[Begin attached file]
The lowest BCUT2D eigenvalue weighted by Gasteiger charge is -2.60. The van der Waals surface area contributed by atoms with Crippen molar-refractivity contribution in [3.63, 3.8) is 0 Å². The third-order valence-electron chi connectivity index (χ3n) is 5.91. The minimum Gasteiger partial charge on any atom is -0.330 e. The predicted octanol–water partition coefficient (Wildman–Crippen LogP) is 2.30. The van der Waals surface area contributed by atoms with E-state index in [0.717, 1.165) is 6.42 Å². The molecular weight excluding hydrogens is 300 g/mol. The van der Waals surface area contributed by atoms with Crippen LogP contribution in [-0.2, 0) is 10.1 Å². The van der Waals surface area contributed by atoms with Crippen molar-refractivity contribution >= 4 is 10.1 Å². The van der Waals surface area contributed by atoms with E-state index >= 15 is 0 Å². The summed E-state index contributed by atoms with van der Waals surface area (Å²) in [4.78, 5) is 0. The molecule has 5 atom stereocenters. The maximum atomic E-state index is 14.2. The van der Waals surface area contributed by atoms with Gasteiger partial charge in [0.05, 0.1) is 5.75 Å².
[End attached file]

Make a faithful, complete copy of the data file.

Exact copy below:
The lowest BCUT2D eigenvalue weighted by Gasteiger charge is -2.60. The van der Waals surface area contributed by atoms with Crippen molar-refractivity contribution in [3.63, 3.8) is 0 Å². The third-order valence-electron chi connectivity index (χ3n) is 5.91. The minimum Gasteiger partial charge on any atom is -0.330 e. The predicted octanol–water partition coefficient (Wildman–Crippen LogP) is 2.30. The van der Waals surface area contributed by atoms with E-state index in [0.717, 1.165) is 6.42 Å². The molecular weight excluding hydrogens is 300 g/mol. The van der Waals surface area contributed by atoms with Crippen LogP contribution in [-0.2, 0) is 10.1 Å². The van der Waals surface area contributed by atoms with Crippen molar-refractivity contribution >= 4 is 10.1 Å². The van der Waals surface area contributed by atoms with E-state index >= 15 is 0 Å². The summed E-state index contributed by atoms with van der Waals surface area (Å²) in [4.78, 5) is 0. The molecule has 5 atom stereocenters. The maximum atomic E-state index is 14.2. The van der Waals surface area contributed by atoms with Gasteiger partial charge in [0.05, 0.1) is 5.75 Å².